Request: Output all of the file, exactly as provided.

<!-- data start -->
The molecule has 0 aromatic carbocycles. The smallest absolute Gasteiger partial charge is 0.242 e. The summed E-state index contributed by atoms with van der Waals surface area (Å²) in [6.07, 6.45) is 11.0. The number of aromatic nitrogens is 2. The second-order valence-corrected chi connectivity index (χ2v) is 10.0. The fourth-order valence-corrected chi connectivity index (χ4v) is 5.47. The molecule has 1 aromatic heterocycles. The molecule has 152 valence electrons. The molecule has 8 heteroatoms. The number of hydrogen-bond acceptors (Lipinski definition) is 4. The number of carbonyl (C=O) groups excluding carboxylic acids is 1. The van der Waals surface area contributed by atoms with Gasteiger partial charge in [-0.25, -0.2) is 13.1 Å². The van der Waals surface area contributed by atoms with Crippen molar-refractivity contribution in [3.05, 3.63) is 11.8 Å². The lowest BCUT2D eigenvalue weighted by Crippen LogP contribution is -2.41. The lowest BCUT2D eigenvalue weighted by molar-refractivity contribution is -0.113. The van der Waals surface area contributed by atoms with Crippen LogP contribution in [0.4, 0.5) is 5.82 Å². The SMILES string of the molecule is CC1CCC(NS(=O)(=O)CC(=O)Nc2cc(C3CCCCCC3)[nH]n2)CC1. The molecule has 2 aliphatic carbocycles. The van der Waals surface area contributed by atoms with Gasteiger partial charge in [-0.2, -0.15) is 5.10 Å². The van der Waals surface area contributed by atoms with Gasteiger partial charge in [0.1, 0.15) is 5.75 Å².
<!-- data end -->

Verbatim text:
The molecule has 0 aromatic carbocycles. The smallest absolute Gasteiger partial charge is 0.242 e. The summed E-state index contributed by atoms with van der Waals surface area (Å²) in [6.07, 6.45) is 11.0. The number of aromatic nitrogens is 2. The second-order valence-corrected chi connectivity index (χ2v) is 10.0. The fourth-order valence-corrected chi connectivity index (χ4v) is 5.47. The molecule has 1 aromatic heterocycles. The molecule has 152 valence electrons. The molecule has 8 heteroatoms. The number of hydrogen-bond acceptors (Lipinski definition) is 4. The number of carbonyl (C=O) groups excluding carboxylic acids is 1. The van der Waals surface area contributed by atoms with Gasteiger partial charge in [-0.25, -0.2) is 13.1 Å². The van der Waals surface area contributed by atoms with Crippen molar-refractivity contribution in [3.05, 3.63) is 11.8 Å². The lowest BCUT2D eigenvalue weighted by Crippen LogP contribution is -2.41. The lowest BCUT2D eigenvalue weighted by molar-refractivity contribution is -0.113. The van der Waals surface area contributed by atoms with Crippen LogP contribution in [0.4, 0.5) is 5.82 Å². The SMILES string of the molecule is CC1CCC(NS(=O)(=O)CC(=O)Nc2cc(C3CCCCCC3)[nH]n2)CC1. The molecule has 2 aliphatic carbocycles. The van der Waals surface area contributed by atoms with Gasteiger partial charge in [-0.2, -0.15) is 5.10 Å². The van der Waals surface area contributed by atoms with Gasteiger partial charge in [0.1, 0.15) is 5.75 Å².